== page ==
These are some of the findings of a research study, led by SLURC in collaboration with Future Health Systems, seeking to explore relationships between living conditions in informal settlements and common health problems, and to explore whether the socioeconomic backgrounds of people living in informal settlements affect their access to health care services.
On 22 November 2018, a group of 30 community stakeholders, health professionals and policy makers came together at the Sierra Leone Urban Research Centre office in Freetown to validate the initial findings. This was an opportunity for participants from the four communities involved to discuss and validate the research findings, include any additional information that may not have been covered so far, and provide a platform for dialogue between community stakeholders and local and national government representatives around the issues raised and the ways in which these might be addressed going forwards. Following initial presentations by SLURC’s Dr Joseph Macarthy, Abu Conteh and Sudie A. Sellu, consolidating findings from focus groups and interviews, participants broke into groups to discuss and record their feedback and further ideas, before sharing these with the whole group. This was the first time all stakeholders had come together in such a way.
We have also held a similar validation exercise within the four communities of research, to get further views on what has come out the research so far. These included members of the wider community who had not yet participated in the research.
Many health issues in informal settlements are place-specific
It was clear from the initial research findings that there are many crosscutting issues affecting health across all the informal settlements included in the study, such as toilets, water, housing and energy use. Yet, within each of these issues, place is instrumental in driving the specific health conditions affecting each community. In Portee-Rokupa, residents travel huge distances to obtain water; in Cockle Bay, water is relatively available, yet some of the sources are contaminated by saltwater.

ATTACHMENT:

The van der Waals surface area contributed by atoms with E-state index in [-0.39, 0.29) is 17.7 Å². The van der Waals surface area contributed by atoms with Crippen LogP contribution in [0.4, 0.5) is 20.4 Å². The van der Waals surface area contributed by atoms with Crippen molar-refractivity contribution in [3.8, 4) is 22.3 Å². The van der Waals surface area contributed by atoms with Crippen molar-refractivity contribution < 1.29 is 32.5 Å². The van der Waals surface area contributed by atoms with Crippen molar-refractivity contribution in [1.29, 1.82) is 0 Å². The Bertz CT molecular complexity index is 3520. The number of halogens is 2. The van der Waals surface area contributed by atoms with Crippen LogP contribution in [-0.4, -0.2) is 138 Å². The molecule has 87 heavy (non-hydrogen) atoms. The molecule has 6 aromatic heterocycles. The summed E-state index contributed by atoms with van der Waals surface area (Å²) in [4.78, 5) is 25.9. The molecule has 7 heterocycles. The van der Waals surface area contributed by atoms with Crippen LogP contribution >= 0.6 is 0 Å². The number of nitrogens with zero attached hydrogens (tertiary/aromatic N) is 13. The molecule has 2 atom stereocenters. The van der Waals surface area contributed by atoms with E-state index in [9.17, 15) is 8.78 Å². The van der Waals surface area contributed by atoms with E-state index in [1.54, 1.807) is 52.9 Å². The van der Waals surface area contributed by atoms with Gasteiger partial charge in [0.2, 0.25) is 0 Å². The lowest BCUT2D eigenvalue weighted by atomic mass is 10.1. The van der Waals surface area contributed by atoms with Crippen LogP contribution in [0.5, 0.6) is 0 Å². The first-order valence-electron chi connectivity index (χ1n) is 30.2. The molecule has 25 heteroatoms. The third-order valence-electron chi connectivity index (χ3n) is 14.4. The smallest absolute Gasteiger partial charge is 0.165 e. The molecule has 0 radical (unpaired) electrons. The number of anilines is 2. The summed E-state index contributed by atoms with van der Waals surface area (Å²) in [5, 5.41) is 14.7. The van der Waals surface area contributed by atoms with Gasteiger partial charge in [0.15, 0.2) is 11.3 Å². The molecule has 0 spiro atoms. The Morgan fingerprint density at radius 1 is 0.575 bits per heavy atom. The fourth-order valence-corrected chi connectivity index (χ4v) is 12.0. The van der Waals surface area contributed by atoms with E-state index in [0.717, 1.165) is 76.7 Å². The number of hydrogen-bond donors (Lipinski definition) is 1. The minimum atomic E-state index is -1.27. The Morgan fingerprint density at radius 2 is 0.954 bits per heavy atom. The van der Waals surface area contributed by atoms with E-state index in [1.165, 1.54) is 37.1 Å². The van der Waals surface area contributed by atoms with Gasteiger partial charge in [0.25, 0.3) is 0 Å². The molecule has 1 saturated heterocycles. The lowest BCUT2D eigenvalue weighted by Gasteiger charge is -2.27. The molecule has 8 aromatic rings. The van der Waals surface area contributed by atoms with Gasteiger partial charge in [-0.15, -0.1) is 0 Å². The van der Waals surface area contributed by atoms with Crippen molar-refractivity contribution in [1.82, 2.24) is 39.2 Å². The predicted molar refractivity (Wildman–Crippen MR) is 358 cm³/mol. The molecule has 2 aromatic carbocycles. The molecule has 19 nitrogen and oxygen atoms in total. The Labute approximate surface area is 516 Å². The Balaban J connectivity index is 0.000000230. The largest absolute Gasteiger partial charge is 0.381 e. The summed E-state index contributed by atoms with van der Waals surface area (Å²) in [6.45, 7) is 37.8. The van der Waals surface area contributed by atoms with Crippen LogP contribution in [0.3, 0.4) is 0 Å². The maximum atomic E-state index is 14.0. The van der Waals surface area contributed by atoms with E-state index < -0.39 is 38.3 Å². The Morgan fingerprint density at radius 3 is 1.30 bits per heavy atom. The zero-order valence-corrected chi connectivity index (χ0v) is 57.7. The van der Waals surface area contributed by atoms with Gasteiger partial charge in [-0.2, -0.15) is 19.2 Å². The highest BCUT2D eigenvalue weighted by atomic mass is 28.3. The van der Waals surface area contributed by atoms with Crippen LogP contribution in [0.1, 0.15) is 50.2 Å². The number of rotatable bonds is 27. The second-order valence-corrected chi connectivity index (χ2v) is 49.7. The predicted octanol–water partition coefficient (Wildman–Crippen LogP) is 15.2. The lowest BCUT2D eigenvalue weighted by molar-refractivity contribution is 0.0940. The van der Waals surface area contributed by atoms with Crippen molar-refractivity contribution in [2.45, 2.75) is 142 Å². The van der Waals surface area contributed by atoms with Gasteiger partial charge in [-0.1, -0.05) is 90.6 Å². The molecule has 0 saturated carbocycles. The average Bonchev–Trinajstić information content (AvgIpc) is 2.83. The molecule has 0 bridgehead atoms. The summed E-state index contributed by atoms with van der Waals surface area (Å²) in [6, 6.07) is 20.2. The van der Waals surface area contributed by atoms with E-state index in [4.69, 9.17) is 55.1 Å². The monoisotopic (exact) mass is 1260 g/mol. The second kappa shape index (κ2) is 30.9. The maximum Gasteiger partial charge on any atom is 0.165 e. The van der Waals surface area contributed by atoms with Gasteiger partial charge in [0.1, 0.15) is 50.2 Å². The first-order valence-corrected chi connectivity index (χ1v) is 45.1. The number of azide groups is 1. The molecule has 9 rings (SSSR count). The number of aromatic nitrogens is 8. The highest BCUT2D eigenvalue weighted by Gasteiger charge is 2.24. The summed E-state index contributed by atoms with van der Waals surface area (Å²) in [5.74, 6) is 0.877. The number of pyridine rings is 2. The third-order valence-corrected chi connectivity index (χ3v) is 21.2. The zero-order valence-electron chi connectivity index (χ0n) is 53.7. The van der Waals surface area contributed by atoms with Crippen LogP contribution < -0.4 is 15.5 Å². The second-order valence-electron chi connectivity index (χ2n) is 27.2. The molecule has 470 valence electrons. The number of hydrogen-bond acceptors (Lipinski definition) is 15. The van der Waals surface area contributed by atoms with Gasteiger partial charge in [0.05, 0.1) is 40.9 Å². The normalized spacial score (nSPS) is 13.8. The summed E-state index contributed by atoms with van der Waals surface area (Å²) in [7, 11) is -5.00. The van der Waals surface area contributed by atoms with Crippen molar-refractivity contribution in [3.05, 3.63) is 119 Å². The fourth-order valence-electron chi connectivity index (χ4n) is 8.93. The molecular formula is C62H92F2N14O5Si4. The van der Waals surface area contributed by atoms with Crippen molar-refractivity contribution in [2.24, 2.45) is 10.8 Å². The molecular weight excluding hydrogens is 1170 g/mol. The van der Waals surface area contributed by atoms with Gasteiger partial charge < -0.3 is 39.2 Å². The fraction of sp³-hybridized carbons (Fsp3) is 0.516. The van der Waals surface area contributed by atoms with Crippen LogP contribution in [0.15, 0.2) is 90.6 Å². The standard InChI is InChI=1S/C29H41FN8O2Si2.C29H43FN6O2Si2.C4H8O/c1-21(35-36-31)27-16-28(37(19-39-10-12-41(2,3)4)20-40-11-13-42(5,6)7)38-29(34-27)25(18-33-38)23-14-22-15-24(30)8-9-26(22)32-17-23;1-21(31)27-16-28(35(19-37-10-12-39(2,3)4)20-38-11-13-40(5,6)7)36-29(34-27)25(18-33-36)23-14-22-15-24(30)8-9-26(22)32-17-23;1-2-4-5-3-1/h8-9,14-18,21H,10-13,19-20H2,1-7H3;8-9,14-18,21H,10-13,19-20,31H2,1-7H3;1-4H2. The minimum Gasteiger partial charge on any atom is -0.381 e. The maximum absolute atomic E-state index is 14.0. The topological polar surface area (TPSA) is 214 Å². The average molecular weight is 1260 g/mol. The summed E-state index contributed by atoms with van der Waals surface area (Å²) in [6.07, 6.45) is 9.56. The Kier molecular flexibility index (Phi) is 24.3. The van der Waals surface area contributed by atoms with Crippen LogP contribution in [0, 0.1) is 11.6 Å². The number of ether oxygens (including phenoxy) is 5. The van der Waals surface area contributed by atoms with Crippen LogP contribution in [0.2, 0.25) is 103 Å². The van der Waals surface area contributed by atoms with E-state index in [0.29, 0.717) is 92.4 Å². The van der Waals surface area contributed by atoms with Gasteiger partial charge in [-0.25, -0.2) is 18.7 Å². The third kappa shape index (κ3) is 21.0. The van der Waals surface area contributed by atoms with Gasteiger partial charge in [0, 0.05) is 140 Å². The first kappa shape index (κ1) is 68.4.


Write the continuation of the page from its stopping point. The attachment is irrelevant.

In discussion, the groups added other specific examples of the specificity of health conditions in their communities. In the hillside settlements of Dwarzark and Moyiba, accidental falls are a concern due to the terrain. Blindness is more of a concern in the seaside settlements (though causes are differentiated by gender roles - among women it is attributable to excessive smoke exposure through drying fish, while fishermen are exposed to salt water while fishing. A gender perspective has been crucial to the project – the research has found that men are more likely to use informal healthcare than women, for example. Participants shared other issues affecting all communities alike, such as strokes - believed to be prevalent due to physical strains, stress and irregular medical check-ups – and fistula - due to forced or obstructed labour caused by some inexperienced Traditional Birth Attendants.
When it comes to seeking treatment for ill health, findings from the focus groups established a range of barriers that those in Freetown’s informal settlements face when accessing healthcare, which the research team grouped into five main categories: long distances, difficult terrains, poor roads, long wait times, and the main factor - high costs. These were all corroborated by participants, and explain many of the decisions people make in how they access healthcare.
“Most men will not come to the health facilities if the health facilities are staffed by women, because of the men’s links to secret societies” (health worker)
Overcoming these barriers requires greater accountability
The full report is due for publication in December.
(Quotes are all translated from Krio)